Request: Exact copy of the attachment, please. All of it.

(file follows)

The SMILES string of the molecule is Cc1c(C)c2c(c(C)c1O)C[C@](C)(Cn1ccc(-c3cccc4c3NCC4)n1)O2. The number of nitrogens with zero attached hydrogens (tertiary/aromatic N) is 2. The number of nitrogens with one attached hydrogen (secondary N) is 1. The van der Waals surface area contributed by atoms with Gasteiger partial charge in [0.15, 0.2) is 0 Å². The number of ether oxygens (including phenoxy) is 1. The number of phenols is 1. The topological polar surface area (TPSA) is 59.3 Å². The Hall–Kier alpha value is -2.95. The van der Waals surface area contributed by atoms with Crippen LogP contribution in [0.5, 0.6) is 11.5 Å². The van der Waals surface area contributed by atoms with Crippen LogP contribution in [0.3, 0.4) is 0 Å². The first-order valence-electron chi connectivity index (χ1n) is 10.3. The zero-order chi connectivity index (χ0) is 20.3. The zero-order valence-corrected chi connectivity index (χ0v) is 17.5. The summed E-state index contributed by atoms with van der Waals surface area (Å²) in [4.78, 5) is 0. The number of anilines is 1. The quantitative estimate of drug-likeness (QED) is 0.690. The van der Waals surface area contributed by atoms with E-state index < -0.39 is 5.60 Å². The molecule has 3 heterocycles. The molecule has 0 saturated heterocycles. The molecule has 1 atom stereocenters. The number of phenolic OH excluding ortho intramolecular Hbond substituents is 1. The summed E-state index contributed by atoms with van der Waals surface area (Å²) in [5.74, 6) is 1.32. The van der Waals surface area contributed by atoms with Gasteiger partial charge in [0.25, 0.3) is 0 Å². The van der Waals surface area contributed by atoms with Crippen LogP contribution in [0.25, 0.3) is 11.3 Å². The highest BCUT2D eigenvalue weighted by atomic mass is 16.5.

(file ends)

The SMILES string of the molecule is Cc1c(C)c2c(c(C)c1O)C[C@](C)(Cn1ccc(-c3cccc4c3NCC4)n1)O2. The number of nitrogens with zero attached hydrogens (tertiary/aromatic N) is 2. The number of nitrogens with one attached hydrogen (secondary N) is 1. The van der Waals surface area contributed by atoms with Gasteiger partial charge in [0.15, 0.2) is 0 Å². The number of ether oxygens (including phenoxy) is 1. The number of phenols is 1. The topological polar surface area (TPSA) is 59.3 Å². The Hall–Kier alpha value is -2.95. The van der Waals surface area contributed by atoms with Crippen LogP contribution in [0.5, 0.6) is 11.5 Å². The van der Waals surface area contributed by atoms with Crippen LogP contribution in [0.3, 0.4) is 0 Å². The first-order valence-electron chi connectivity index (χ1n) is 10.3. The zero-order chi connectivity index (χ0) is 20.3. The zero-order valence-corrected chi connectivity index (χ0v) is 17.5. The summed E-state index contributed by atoms with van der Waals surface area (Å²) in [4.78, 5) is 0. The number of anilines is 1. The quantitative estimate of drug-likeness (QED) is 0.690. The van der Waals surface area contributed by atoms with E-state index < -0.39 is 5.60 Å². The molecule has 3 heterocycles. The molecule has 0 saturated heterocycles. The molecule has 1 atom stereocenters. The number of phenolic OH excluding ortho intramolecular Hbond substituents is 1. The summed E-state index contributed by atoms with van der Waals surface area (Å²) in [5.74, 6) is 1.32. The van der Waals surface area contributed by atoms with Gasteiger partial charge in [0.25, 0.3) is 0 Å². The van der Waals surface area contributed by atoms with Crippen LogP contribution in [0.25, 0.3) is 11.3 Å². The highest BCUT2D eigenvalue weighted by atomic mass is 16.5.